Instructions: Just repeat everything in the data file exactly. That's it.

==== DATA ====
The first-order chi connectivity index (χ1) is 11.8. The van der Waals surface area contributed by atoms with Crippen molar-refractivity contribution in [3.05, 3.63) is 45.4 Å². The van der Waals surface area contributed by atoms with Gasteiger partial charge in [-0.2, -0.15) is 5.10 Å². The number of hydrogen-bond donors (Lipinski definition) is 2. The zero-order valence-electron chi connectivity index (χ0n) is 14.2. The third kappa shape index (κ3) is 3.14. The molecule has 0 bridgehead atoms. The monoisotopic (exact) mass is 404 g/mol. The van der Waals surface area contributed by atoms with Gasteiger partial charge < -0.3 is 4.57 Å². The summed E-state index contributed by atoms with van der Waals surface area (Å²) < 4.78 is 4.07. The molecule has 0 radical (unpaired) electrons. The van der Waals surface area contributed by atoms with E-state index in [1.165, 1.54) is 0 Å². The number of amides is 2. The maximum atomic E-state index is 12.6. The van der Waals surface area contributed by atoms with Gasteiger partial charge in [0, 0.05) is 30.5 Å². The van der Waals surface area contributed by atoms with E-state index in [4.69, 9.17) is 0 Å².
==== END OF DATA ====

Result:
The first-order chi connectivity index (χ1) is 11.8. The van der Waals surface area contributed by atoms with Crippen molar-refractivity contribution in [3.05, 3.63) is 45.4 Å². The van der Waals surface area contributed by atoms with Gasteiger partial charge in [-0.2, -0.15) is 5.10 Å². The number of hydrogen-bond donors (Lipinski definition) is 2. The zero-order valence-electron chi connectivity index (χ0n) is 14.2. The third kappa shape index (κ3) is 3.14. The molecule has 0 bridgehead atoms. The monoisotopic (exact) mass is 404 g/mol. The van der Waals surface area contributed by atoms with Gasteiger partial charge < -0.3 is 4.57 Å². The summed E-state index contributed by atoms with van der Waals surface area (Å²) < 4.78 is 4.07. The molecule has 0 radical (unpaired) electrons. The van der Waals surface area contributed by atoms with E-state index in [1.165, 1.54) is 0 Å². The number of amides is 2. The maximum atomic E-state index is 12.6. The van der Waals surface area contributed by atoms with Gasteiger partial charge in [0, 0.05) is 30.5 Å². The van der Waals surface area contributed by atoms with E-state index in [4.69, 9.17) is 0 Å².